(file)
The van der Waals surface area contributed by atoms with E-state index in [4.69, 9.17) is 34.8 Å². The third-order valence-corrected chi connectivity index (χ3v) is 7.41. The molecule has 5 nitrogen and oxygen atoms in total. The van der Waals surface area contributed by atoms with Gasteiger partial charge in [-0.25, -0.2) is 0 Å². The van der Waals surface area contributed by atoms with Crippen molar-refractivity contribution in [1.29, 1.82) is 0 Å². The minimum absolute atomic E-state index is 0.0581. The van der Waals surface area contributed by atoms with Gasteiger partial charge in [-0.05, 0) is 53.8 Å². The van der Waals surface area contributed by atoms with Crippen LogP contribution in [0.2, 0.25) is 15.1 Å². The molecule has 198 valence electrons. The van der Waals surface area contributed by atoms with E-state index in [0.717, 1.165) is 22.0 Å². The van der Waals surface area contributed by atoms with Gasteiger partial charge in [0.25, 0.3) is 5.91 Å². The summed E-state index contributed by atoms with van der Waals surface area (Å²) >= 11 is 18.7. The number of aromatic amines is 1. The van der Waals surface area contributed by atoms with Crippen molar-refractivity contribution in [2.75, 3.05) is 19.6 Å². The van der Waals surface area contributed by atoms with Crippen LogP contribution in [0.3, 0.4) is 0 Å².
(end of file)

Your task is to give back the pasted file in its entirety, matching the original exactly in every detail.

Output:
The van der Waals surface area contributed by atoms with E-state index in [4.69, 9.17) is 34.8 Å². The third-order valence-corrected chi connectivity index (χ3v) is 7.41. The molecule has 5 nitrogen and oxygen atoms in total. The van der Waals surface area contributed by atoms with Gasteiger partial charge in [-0.25, -0.2) is 0 Å². The van der Waals surface area contributed by atoms with Crippen molar-refractivity contribution in [1.29, 1.82) is 0 Å². The minimum absolute atomic E-state index is 0.0581. The van der Waals surface area contributed by atoms with Gasteiger partial charge in [-0.05, 0) is 53.8 Å². The van der Waals surface area contributed by atoms with Crippen LogP contribution in [0.2, 0.25) is 15.1 Å². The molecule has 198 valence electrons. The van der Waals surface area contributed by atoms with E-state index in [0.717, 1.165) is 22.0 Å². The van der Waals surface area contributed by atoms with Gasteiger partial charge in [0.25, 0.3) is 5.91 Å². The summed E-state index contributed by atoms with van der Waals surface area (Å²) >= 11 is 18.7. The number of aromatic amines is 1. The van der Waals surface area contributed by atoms with Crippen molar-refractivity contribution in [2.75, 3.05) is 19.6 Å². The van der Waals surface area contributed by atoms with Crippen LogP contribution in [0.3, 0.4) is 0 Å².